The question: Have you seen any of your smart people defending them or their actions aggressively?
The BIG question: Have YOU defended yourself or your actions aggressively?
I was recently at a pitch session where one of the founders gave a sub-optimal pitch and got sub-optimal ratings for his pitch. His first reaction – the judges don’t know the space well enough to judge him. In other words, he was right and the judges were wrong. The person really believed in what he said. Really that belief was a bigger problem for me. The moment you defend and believe that you are right you close any avenues of improving yourself. If you are right, then what else is there to change, right?
I see this all this phenomenon all the time and I have been guilty myself several times.
Why do you think this happens – why do MANY smart people defend themselves aggressively for their own detriment?
Reflect on your own case if you are guilty of this crime.
Here are some reasons (in no particular order) and I am sure you can add a few more:
1. You want to avoid short-term pain: You need to defend arises only when there is an opposing point of view. You feel compelled to defend because, in your mind, not defending is to agree that your point of view was wrong. Admitting to that will immediately introduce short-term pain that you want to avoid BADLY.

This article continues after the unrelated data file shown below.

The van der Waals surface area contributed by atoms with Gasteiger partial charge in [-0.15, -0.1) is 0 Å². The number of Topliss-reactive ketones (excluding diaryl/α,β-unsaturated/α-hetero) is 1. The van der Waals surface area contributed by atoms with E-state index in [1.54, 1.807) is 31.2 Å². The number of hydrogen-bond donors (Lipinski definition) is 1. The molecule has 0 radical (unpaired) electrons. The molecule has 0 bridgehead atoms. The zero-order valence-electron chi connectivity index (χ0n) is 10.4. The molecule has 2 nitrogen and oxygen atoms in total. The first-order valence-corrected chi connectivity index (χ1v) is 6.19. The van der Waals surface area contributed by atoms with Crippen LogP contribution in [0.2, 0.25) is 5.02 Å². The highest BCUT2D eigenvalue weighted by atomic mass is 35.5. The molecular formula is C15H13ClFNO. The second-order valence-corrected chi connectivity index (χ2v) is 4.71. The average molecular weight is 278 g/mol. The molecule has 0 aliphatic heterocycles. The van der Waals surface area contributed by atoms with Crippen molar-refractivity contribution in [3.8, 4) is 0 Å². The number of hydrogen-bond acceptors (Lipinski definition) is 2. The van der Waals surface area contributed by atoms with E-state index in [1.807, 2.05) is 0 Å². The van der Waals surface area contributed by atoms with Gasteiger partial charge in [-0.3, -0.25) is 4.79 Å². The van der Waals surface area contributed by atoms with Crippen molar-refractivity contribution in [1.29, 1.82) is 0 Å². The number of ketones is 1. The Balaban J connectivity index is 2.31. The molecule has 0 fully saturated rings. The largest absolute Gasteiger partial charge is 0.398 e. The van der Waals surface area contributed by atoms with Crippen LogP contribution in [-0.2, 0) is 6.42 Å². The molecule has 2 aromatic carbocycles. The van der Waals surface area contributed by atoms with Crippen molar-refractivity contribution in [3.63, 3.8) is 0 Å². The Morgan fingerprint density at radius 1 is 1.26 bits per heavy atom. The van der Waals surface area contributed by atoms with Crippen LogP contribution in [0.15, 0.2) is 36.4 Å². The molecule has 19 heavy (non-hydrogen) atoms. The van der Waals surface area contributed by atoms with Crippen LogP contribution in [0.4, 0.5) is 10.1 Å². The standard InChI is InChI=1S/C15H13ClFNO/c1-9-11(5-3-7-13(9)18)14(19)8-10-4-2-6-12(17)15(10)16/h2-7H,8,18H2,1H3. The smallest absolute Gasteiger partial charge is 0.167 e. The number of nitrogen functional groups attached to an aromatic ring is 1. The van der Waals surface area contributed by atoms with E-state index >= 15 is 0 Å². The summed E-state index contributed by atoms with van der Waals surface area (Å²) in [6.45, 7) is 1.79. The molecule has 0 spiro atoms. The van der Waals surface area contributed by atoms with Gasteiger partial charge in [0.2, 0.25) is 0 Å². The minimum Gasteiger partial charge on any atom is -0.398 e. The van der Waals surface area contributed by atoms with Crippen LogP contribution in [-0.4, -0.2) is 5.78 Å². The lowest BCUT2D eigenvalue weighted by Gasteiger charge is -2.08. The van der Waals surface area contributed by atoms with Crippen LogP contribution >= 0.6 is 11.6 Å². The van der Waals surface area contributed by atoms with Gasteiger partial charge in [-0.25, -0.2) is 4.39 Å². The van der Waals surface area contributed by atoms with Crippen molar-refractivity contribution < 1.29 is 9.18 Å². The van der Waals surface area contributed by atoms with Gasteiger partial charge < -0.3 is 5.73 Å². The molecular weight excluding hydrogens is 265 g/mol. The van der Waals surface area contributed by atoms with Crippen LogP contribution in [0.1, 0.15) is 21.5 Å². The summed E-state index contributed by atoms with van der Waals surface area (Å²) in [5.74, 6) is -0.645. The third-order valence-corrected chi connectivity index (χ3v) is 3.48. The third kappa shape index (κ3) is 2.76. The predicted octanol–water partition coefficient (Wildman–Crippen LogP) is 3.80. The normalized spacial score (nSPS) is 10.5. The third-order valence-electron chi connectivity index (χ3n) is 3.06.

2. You cringe on future pain associated with change: You are smart and you can see ten steps ahead. Not defending would also mean that you are required to “change” your viewpoints in the near future. That is pain waiting in the wings for you. You want to avoid the future pain so your best defense is to defend your point of view.
3. You want to “win” that game: Sometimes this becomes a game and being smart, you want to “win” that game. You end up trying to win even at the expense of actually “losing” it in the long run.
4. You (unnecessarily) make it personal: What they are opposing is your point of view. For whatever reason, the line between you and your point of view blurs and you make it personal. Once you make it personal, it goes downhill very fast in your mind first and then it goes downhill in reality.
5. You start focusing on the messenger: This is similar to #4 (where you thought the focus was on “you”) but here you start focusing on whether the messenger is qualified to give that message (opposing point of view). Your judgment on the message quality gets colored by your assessment of the competence and credibility of the messenger to send that message.
Now, how do you get out of this?
It is a two-step process:
1. Acknowledge: If you or someone you know can relate to this, the first step is to acknowledge that you (or they) are in a trap.
2. Stop taking yourself seriously: Checking your ego at the door is a (very) good thing